City Council Meeting: October 2, 2012
Agenda Item: 8-A
To: Mayor and City Council
From: Karen Ginsberg, Director, Community and
Dean Kubani, Director, Office of Sustainability and the Environment
Subject: Naming of the Two New Santa Monica Civic
Center Parks and
Botanical Garden Designation
Staff recommends that the City Council:
1. Review recommendations from the public, City staff and relevant Commissions.
2. Select names for the new Civic Center parks currently known as Palisades Garden Walk and Town Square.
3. Designate the park currently known as Palisades Garden Walk as a Botanical Garden.
The Civic Center parks currently known as Palisades Garden Walk and Town Square are now under construction and in need of permanent names. During the design process, the community suggested and voted on possible names for both parks, which helped narrow the list of possibilities but led to no clear recommendation. As called for in the City Council’s policy for naming City-owned land, buildings and facilities, the Recreation and Parks Commission and the Landmarks Commission were asked to take public testimony and make recommendations. Both Commissions found consensus around the name “Ken Genser Square” for the Town Square site and “Santa Monica Commons” for the Palisades Garden Walk site with the additional recommendation that the area of Palisades Garden Walk currently known as “Observation Hill” be renamed “Tongva Hill” and that an appropriate area of the park be identified in honor of the Belmar Triangle Neighborhood. This report details each phase of the naming process and provides a summary of historic information that may inform the Council’s decision making.
On December 13, 2011, the City Council approved an exemption to the City’s Green Building Ordinance Subpart B landscape and irrigation regulations for “registered local, state or federal historical sites and plant collections as part of botanical gardens.” As a designated local landmark, the exterior of City Hall, also known as Town Square, is exempt. Palisades Garden Walk meets the definition of a botanical garden as its design emphasizes native, locally adapted and extraordinary plantings. The need for exemption for Palisades Garden Walk from the City’s water system regulations is explained in detail below.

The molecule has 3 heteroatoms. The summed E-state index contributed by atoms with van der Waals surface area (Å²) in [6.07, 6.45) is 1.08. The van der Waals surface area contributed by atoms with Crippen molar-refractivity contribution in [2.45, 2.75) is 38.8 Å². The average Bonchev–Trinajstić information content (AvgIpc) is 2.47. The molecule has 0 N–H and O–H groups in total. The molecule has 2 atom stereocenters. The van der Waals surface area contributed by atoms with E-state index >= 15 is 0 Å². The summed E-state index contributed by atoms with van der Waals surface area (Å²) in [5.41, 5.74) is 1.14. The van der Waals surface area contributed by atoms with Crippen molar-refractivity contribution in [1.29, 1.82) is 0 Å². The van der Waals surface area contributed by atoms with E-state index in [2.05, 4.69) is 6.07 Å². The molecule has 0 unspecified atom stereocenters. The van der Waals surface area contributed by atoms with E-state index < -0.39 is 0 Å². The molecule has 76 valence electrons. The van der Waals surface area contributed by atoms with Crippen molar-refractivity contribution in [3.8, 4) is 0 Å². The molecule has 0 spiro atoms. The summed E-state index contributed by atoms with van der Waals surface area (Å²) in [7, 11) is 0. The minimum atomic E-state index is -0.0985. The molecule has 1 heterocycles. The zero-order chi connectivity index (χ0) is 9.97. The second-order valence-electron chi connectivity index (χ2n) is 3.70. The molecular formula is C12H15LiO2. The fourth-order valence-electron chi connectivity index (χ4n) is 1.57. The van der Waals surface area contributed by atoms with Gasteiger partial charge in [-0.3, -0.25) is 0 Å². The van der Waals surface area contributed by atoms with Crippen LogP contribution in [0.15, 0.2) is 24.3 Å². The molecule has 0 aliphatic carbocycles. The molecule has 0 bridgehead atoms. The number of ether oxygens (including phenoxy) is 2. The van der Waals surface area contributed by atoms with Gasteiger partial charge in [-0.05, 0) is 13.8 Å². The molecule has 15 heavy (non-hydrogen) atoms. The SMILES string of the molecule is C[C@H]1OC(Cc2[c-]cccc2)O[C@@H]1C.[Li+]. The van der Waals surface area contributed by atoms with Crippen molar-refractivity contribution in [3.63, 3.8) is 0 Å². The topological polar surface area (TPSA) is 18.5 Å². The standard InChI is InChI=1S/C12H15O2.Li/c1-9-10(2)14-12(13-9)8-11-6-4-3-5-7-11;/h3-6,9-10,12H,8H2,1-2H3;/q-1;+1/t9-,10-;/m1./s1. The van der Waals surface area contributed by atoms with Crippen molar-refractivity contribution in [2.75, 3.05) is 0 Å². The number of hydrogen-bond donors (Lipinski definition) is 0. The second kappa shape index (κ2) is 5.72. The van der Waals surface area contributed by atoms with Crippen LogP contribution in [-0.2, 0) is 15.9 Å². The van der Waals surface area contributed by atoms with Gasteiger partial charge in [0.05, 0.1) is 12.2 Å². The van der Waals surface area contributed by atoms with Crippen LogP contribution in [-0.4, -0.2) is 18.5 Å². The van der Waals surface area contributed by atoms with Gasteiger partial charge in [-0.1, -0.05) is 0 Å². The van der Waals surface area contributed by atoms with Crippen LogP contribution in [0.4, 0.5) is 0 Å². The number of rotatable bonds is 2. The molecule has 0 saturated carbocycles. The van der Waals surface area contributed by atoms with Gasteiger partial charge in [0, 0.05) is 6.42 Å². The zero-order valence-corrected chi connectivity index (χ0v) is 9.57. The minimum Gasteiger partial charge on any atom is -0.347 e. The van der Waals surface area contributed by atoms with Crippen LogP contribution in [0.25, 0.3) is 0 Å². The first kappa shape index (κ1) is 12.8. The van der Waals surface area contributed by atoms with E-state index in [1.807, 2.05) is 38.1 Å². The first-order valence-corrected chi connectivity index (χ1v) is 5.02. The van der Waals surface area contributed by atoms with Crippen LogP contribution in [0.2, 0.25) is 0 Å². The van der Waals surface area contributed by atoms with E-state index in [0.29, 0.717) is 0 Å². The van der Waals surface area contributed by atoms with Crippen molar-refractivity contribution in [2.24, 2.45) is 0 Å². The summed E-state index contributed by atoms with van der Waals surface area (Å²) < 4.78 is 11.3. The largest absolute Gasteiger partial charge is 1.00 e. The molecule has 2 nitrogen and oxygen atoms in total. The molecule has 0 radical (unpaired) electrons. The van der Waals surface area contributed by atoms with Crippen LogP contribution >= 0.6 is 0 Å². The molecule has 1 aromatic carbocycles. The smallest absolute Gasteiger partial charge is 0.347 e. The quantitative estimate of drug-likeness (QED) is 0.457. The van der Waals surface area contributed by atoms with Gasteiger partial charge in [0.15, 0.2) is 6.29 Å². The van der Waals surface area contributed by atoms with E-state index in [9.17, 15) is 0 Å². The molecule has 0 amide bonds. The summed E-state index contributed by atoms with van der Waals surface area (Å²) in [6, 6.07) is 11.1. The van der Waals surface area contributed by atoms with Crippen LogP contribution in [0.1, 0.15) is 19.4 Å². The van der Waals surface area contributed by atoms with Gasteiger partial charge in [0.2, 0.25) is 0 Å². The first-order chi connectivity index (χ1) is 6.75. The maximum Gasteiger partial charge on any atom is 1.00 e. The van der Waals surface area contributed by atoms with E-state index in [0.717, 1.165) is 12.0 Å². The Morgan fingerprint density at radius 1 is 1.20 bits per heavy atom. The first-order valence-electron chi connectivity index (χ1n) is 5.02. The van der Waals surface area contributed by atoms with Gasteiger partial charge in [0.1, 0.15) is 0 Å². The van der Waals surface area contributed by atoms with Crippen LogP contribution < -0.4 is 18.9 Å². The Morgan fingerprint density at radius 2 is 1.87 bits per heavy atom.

The City Council adopted a policy for naming City-owned land, buildings and facilities on July 9, 2002 which established formal guidelines and a procedure for considering appropriate names (see Attachment A for summary of guidelines). As specified in this policy naming suggestions “may be submitted by the public, City staff and related advisory bodies.”
Public Input during Community Workshops and On-Line Surveys
On April 13, 2010, Council awarded a design contract to James Corner Field Operations (JCFO) for the design of Palisades Garden Walk. The JCFO team worked with staff to organize a series of well-attended community workshops. On November 13, 2010, approximately 130 community members attended the third community workshop. The Schematic Design of a revised “The Arroyo Wash” was reviewed and a survey was distributed and posted on-line for one month. Question number 4 on the survey solicited ideas for park names which in turn produced a long list of potential names (see Attachment B). There was not much consensus when it came to names. Many felt that “Palisades” should be reserved for Palisades Park. The words “Arroyo”, “Ocean” and “Gardens” were often used and there were a number of suggestions for naming the park after Arcadia Bandini Sterns deBaker, the great benefactress of Santa Monica (see Attachment D).
The fourth community workshop was held on February 26, 2011, and 80 people attended. Following a presentation of design development renderings and plans, participants joined break-out groups. Each breakout group was asked to consider the list of suggested park names gathered to date and either pick a recommendation from the list or suggest a different name as a group. Most groups failed to agree on a recommended name. The few groups who reported recommendations had differing suggestions. One group favored “Moomat Ahiiko”, another favored names that included “Santa Monica” or “Central” but not “Arroyo” or “Walk”. Another group recommended “Civic Square” and “The Arroyo”, another liked “Central Park” and “Community Square” and “Arroyo Park” or “Palisades Garden Walk.” One group worried that using “Arcadia” in the name might be lead to confusion with the City of Arcadia.